ANNAPOLIS, Md. — He called to police to shoo away a group of juveniles gathered outside his home banging on his door, but when they returned as part of an even larger crowd, crying out threats and kicking in that same door, 41-year-old John Estep III opened fire.
“Mr. Estep fired shots at the male intruder’s lower extremities,” Annapolis Police Capt. Amy Miguez told us. “Mr. Estep states that he fired shots at a group of subjects outside his side window as well.”
Estep told police he fired at the lower extremities of a lone male who entered his home, consistent with a 14-year-old boy who suffered such a wound, but he also fired repeatedly at children gathered outside a nearby side window, and a 10-year-old girl was shot in the back during the frey.
David Jaros is a law professor at the University of Baltimore.
“You don’t have a duty to retreat inside your home, and actually, you don’t have a duty to retreat in the curtilage, which is the area right around your home, but the farther you get away, the more that changes,” said the professor.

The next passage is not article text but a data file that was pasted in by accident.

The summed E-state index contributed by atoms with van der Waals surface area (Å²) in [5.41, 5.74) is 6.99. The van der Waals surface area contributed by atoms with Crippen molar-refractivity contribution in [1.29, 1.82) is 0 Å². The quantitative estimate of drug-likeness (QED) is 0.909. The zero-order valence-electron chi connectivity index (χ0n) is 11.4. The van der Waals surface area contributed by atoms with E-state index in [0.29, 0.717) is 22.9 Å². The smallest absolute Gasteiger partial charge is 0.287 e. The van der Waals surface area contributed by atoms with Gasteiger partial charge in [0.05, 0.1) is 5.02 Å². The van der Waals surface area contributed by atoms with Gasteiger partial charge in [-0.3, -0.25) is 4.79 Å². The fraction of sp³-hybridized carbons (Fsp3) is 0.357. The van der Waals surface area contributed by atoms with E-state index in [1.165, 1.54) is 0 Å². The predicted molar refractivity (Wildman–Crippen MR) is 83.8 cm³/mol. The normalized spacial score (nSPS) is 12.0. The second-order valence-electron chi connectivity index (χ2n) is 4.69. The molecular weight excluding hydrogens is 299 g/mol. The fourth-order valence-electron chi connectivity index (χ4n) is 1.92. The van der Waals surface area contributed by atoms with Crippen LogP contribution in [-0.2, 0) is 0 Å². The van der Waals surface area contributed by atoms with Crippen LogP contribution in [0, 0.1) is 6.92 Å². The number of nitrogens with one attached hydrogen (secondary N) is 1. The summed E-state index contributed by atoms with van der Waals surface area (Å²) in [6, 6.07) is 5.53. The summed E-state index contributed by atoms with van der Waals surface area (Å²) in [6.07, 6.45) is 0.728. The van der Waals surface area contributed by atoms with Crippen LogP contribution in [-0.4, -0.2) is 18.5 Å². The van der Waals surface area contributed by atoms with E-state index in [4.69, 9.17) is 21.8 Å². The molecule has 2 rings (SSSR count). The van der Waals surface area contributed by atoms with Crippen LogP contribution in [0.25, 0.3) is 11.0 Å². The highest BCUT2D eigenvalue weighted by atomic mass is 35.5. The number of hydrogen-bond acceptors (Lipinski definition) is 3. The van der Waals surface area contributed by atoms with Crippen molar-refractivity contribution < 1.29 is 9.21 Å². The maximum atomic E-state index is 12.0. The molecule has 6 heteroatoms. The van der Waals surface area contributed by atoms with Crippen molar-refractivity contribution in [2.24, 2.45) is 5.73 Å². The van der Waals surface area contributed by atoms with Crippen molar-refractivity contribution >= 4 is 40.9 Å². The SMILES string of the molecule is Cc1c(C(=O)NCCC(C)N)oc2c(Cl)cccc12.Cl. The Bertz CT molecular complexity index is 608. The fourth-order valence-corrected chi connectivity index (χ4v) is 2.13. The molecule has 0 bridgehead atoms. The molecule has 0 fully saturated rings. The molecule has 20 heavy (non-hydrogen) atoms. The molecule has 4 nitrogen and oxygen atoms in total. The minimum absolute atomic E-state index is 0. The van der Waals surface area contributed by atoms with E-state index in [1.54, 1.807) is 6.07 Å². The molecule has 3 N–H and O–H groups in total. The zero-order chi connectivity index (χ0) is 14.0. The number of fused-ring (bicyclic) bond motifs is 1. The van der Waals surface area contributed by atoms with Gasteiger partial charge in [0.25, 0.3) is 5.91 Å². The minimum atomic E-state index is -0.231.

Jaros says even if the homeowner fired off all 22 shots in a matter of seconds, his self defense claim goes away as soon as the children retreat.
At six foot, three inches tall and weighing 250 pounds, Estep would have presented himself as an imposing figure, but it obviously wasn’t enough to scare the children off any more than bringing in the police would keep them away.
“We do not have a system that allows people to take the law into their own hands even when it’s your own home,” said Jaros. “We do say when you’re in danger of serious bodily injury or death, you can use this type of lethal force, but not if people are just driving you nuts.”